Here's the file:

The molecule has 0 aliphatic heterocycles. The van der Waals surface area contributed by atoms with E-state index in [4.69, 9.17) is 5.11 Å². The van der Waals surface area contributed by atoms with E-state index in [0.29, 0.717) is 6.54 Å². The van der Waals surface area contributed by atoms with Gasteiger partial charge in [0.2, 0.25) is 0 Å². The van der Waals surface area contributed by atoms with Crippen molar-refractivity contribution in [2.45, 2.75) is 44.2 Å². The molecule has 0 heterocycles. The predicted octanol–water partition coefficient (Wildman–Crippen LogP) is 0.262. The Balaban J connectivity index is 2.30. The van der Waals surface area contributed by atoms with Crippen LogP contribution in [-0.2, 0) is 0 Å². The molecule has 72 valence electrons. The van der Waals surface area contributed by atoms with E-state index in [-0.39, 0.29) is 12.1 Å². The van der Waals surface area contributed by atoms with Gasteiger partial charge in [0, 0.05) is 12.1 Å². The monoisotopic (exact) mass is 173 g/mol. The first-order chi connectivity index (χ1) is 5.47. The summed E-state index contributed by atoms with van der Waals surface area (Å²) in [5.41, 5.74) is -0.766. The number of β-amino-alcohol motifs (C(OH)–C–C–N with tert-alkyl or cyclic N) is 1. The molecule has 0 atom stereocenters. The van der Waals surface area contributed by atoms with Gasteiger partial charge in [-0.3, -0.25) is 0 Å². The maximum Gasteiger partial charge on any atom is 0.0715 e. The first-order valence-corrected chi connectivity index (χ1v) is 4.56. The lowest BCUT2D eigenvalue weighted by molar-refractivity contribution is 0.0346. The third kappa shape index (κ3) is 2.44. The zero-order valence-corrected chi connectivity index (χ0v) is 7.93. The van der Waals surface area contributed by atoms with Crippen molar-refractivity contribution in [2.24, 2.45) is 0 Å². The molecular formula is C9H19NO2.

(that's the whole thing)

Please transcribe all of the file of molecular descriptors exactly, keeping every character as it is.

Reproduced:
The molecule has 0 aliphatic heterocycles. The van der Waals surface area contributed by atoms with E-state index in [4.69, 9.17) is 5.11 Å². The van der Waals surface area contributed by atoms with E-state index in [0.29, 0.717) is 6.54 Å². The van der Waals surface area contributed by atoms with Gasteiger partial charge in [0.2, 0.25) is 0 Å². The van der Waals surface area contributed by atoms with Crippen molar-refractivity contribution in [2.45, 2.75) is 44.2 Å². The molecule has 0 heterocycles. The predicted octanol–water partition coefficient (Wildman–Crippen LogP) is 0.262. The Balaban J connectivity index is 2.30. The van der Waals surface area contributed by atoms with Crippen LogP contribution in [-0.2, 0) is 0 Å². The molecule has 72 valence electrons. The van der Waals surface area contributed by atoms with E-state index in [-0.39, 0.29) is 12.1 Å². The van der Waals surface area contributed by atoms with Gasteiger partial charge in [0, 0.05) is 12.1 Å². The monoisotopic (exact) mass is 173 g/mol. The first-order chi connectivity index (χ1) is 5.47. The summed E-state index contributed by atoms with van der Waals surface area (Å²) in [5.41, 5.74) is -0.766. The number of β-amino-alcohol motifs (C(OH)–C–C–N with tert-alkyl or cyclic N) is 1. The molecule has 0 atom stereocenters. The van der Waals surface area contributed by atoms with Gasteiger partial charge in [-0.3, -0.25) is 0 Å². The maximum Gasteiger partial charge on any atom is 0.0715 e. The first-order valence-corrected chi connectivity index (χ1v) is 4.56. The lowest BCUT2D eigenvalue weighted by molar-refractivity contribution is 0.0346. The third kappa shape index (κ3) is 2.44. The zero-order valence-corrected chi connectivity index (χ0v) is 7.93. The van der Waals surface area contributed by atoms with Crippen molar-refractivity contribution in [2.24, 2.45) is 0 Å². The molecular formula is C9H19NO2.